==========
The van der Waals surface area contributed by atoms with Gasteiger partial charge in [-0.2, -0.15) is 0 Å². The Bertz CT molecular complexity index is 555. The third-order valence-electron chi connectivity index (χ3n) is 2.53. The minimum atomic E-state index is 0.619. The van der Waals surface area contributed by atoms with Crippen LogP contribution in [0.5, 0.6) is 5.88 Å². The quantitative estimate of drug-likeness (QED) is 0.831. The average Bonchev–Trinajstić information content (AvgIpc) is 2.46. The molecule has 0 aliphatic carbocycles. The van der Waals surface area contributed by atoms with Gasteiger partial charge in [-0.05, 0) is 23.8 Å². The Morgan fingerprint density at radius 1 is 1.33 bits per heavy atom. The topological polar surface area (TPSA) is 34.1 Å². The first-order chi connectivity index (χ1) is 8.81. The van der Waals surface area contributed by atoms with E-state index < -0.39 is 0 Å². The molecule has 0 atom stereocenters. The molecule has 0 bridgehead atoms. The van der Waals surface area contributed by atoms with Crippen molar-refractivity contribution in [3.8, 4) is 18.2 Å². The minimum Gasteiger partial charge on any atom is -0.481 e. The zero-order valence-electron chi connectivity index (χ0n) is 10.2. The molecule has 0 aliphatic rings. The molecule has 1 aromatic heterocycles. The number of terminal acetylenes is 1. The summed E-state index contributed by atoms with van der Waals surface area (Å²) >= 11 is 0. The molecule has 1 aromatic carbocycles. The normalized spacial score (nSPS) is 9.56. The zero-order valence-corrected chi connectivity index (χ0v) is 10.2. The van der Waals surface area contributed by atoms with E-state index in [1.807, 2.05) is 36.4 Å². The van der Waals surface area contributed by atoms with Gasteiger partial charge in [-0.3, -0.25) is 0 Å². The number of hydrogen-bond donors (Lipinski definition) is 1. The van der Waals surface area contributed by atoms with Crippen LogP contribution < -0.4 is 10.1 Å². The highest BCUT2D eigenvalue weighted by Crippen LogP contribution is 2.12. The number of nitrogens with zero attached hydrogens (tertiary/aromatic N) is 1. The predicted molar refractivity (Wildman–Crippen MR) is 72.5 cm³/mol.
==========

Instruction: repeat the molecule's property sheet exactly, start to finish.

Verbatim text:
The van der Waals surface area contributed by atoms with Gasteiger partial charge in [-0.2, -0.15) is 0 Å². The Bertz CT molecular complexity index is 555. The third-order valence-electron chi connectivity index (χ3n) is 2.53. The minimum atomic E-state index is 0.619. The van der Waals surface area contributed by atoms with Crippen LogP contribution in [0.5, 0.6) is 5.88 Å². The quantitative estimate of drug-likeness (QED) is 0.831. The average Bonchev–Trinajstić information content (AvgIpc) is 2.46. The molecule has 0 aliphatic carbocycles. The van der Waals surface area contributed by atoms with Gasteiger partial charge in [-0.05, 0) is 23.8 Å². The Morgan fingerprint density at radius 1 is 1.33 bits per heavy atom. The topological polar surface area (TPSA) is 34.1 Å². The first-order chi connectivity index (χ1) is 8.81. The van der Waals surface area contributed by atoms with E-state index < -0.39 is 0 Å². The molecule has 0 atom stereocenters. The molecule has 0 bridgehead atoms. The van der Waals surface area contributed by atoms with Crippen molar-refractivity contribution in [3.8, 4) is 18.2 Å². The minimum Gasteiger partial charge on any atom is -0.481 e. The zero-order valence-electron chi connectivity index (χ0n) is 10.2. The molecule has 0 aliphatic rings. The molecule has 1 aromatic heterocycles. The number of terminal acetylenes is 1. The summed E-state index contributed by atoms with van der Waals surface area (Å²) >= 11 is 0. The molecule has 1 aromatic carbocycles. The normalized spacial score (nSPS) is 9.56. The zero-order valence-corrected chi connectivity index (χ0v) is 10.2. The van der Waals surface area contributed by atoms with E-state index in [1.807, 2.05) is 36.4 Å². The van der Waals surface area contributed by atoms with Gasteiger partial charge in [-0.3, -0.25) is 0 Å². The number of hydrogen-bond donors (Lipinski definition) is 1. The van der Waals surface area contributed by atoms with Crippen LogP contribution < -0.4 is 10.1 Å². The highest BCUT2D eigenvalue weighted by Crippen LogP contribution is 2.12. The number of nitrogens with zero attached hydrogens (tertiary/aromatic N) is 1. The predicted molar refractivity (Wildman–Crippen MR) is 72.5 cm³/mol.